Charles Lamb, the romantic essayist of the 19th century, under the pseudonym Elia wrote informal, lyrical and personal essays – witty, humorous, funny – he wrote so that his heart won’t explode – and left the essays open-ended, putting the reader quietly in quandary, asking them to look for a definite answer, to construct the story circle complete and finish what he so melodiously had started.
And to finish this wistful melody the reader has to stay with Lamb’s thoughts for a while. What a victory for a writer!
Born in the year 1775, Charles Lamb’s ‘thinking heart’ wrote about his desires and imaginations, resentments and failures, the world he observed and the quaint world he read about, the sweet past and sweet melancholy, the civilised unsatisfied industrialised society, the forgetful lots and the few compassionate souls.
His evocative language interacted with the readers, urging them to participate and respond, digressing from the topic so often just like friends do while sharing an anecdote.
A friend to all, sharing his secrets honestly – for he thinks himself to be the only object he knows intimately – Lamb lived a lonely, troublesome life. He took care of his sister Marry Lamb – with whom he co-authored The Tales of Shakespeare (1807) for children – who suffered from mental illness and in a fit of madness had even killed their mother.
Standing by her side all his life, Charles Lamb continued to write.
His unrequited love story featured in many of his essays; Charles Lamb never stopped loving Ann Simmons. In his essay, Dream Children – A reverie, his two children sit next to him, eager to listen to stories of their ancestors, great uncles and aunts, people whom they will never meet and yet they would know so dearly via their tales.
He shares with them the stories of their great grandmother Mrs Field, the grand house where she lived as a caretaker, about their uncle John Lamb, his childhood days and the “idle diversions” (like watching little fish darting to and fro in the pond on a sunny winter day), and gently brings in the topic of death – how his brother passed away and how much he misses him, suddenly sad, the children ask him to tell them about their late mother (a reflection of Ann Simmons) – and just before he could look at his children a bit more, they fade away.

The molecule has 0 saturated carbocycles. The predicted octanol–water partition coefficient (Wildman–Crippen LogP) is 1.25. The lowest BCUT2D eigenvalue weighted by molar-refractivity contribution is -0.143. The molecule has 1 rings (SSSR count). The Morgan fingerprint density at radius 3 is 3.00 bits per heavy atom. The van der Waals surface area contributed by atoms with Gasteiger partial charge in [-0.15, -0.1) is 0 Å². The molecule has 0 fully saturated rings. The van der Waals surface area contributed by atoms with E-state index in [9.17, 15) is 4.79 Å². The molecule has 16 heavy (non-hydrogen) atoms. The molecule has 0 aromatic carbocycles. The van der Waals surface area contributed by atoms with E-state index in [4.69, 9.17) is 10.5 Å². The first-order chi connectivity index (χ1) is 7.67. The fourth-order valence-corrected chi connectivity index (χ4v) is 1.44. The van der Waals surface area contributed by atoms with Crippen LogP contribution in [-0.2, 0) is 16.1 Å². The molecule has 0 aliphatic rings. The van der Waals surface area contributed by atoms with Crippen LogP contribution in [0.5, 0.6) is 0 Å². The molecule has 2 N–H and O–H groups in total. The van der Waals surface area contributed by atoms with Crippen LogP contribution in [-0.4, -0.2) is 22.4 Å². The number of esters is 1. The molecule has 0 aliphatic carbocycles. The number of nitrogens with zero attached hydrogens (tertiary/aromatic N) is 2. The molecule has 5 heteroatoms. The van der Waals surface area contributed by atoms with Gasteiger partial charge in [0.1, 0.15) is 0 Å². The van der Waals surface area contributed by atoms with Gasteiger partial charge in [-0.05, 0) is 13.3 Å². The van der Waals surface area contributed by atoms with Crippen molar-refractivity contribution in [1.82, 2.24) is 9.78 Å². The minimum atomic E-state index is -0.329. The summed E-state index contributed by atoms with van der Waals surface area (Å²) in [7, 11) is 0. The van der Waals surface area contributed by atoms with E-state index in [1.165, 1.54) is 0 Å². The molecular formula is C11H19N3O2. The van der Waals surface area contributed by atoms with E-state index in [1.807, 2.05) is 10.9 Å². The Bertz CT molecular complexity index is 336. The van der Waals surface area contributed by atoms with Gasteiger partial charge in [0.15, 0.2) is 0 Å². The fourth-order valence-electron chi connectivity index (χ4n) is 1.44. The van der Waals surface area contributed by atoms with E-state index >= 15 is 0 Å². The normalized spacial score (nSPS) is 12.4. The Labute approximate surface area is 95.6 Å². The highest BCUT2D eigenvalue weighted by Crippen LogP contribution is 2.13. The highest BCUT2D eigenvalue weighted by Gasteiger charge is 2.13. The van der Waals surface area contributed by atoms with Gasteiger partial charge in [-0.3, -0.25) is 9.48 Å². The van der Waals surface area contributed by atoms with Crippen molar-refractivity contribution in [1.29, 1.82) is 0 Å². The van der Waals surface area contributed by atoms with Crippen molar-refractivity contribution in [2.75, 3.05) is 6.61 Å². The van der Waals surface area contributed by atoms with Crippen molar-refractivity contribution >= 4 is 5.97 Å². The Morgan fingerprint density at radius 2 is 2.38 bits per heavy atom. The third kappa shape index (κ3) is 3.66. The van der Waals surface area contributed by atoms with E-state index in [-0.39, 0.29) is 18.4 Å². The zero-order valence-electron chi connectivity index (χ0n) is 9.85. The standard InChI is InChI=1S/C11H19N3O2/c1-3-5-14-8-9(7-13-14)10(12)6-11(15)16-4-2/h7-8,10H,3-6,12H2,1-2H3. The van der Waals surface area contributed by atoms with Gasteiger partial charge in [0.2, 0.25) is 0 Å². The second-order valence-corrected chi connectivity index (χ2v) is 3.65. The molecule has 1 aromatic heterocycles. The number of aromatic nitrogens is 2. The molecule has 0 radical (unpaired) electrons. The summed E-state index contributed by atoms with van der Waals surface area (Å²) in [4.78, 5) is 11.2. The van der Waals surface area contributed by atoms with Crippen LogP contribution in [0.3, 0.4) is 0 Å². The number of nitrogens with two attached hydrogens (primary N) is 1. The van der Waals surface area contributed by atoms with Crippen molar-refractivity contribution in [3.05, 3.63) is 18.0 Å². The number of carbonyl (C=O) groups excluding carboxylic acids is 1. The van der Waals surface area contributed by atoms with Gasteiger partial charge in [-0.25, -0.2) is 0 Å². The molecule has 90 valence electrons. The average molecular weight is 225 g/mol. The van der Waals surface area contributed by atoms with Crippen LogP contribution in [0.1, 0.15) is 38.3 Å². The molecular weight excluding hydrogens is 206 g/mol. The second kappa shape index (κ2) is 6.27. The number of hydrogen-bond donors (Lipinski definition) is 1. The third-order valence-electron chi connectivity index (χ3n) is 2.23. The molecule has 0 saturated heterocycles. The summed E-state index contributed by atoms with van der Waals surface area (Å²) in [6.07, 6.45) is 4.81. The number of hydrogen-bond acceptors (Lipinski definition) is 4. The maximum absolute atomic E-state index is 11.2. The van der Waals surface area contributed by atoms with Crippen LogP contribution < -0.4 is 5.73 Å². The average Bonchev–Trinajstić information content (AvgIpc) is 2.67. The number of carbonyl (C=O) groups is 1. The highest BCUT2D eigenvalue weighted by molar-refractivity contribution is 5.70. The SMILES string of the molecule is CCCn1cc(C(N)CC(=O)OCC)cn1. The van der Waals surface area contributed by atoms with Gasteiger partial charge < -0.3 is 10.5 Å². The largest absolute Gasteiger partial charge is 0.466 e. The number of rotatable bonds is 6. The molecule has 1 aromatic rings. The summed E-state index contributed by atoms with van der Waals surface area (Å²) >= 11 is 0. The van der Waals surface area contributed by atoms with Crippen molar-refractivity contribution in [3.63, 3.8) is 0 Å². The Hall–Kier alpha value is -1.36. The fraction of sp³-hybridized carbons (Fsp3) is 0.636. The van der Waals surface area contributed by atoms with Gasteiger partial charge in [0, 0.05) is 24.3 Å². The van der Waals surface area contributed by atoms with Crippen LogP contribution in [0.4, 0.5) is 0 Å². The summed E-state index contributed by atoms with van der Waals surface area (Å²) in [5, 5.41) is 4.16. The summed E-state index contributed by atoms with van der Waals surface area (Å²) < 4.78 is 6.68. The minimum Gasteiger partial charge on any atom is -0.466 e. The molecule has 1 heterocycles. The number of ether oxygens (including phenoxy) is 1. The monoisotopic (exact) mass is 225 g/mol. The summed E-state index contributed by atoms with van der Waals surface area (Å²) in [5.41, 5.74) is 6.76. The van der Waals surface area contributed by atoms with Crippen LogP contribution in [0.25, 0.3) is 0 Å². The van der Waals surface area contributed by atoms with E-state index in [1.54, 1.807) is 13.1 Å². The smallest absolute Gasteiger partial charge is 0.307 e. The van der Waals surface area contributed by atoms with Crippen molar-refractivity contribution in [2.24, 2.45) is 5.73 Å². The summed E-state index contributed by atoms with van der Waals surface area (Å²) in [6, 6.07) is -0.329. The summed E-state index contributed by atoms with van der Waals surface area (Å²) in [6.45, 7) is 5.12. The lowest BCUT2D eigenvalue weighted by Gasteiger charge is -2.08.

Awoke, Lamb finds himself sitting in his armchair, too far from the sweet-bitter-warm dream.
In a dream-like style, the essay catches that vague emotion of joy/loss/regret/fulfilment/affection/ loneliness all in one, that sweet emotion that colours the cheeks red, that makes one teary-eyed, that leads to a sigh, that reminds one of life…
Though Greek and Roman philosophers like Theophrastus and Plutarch, Cicero and Seneca wrote essays (when this genre was not yet coined), it was in the early 16th century that the French philosopher Michel de Montaigne popularised the essay as a literary genre.
Charles Lamb chose to follow Montaigne’s lead instead of following the well-known English essayists who predated Lamb like Francis Bacon, Addison, Steele, and Samuel Johnson.
Lamb’s essays, though personal in tone, never hesitated to critique the apathetic side of the society; not serious and didactic as Bacon, Lamb paid attention to creating an authentic picture of life.
In his essay, The Praise of Chimney Sweepers Lamb talks about the little kids who were made to work as chimney sweepers across London – snatching their childhood so brazenly.
He shares anecdotes that paint the harsh reality in a straightforward manner – a tale within a tale – like how a soot-covered boy had laughed when Lamb tumbled down on a street one day, seeing his twinkling eyes made him smile too, how he describes the tea-like beverage that the chimney sweepers found appetizing, a cheap beverage that was made from the sweet wood of the sassafras tree, how his late friend James White used to throw a feast for the chimney sweepers at a local fair, offering them food and entertainment…
Without attacking the privileged class directly Charles Lamb presents an image that cannot be brushed off as easily as sometimes moral talks are brushed.
These imaginative, conversational style essays may not guide the reader like a classical essayist’s essays, it may not teach us the form, but what it does is nothing short of brilliance, it balms and befriends our aching heart and tells us frankly that it is alright, we are all in the same boat…
- Ninety-Nine Times out of a Hundred
- A Telltale Heart’s Secret
- The Drifting Montages
- Sharpening the Lens Cavafy Style
- Shubhasya Shighram – A Pocket Sized Mantra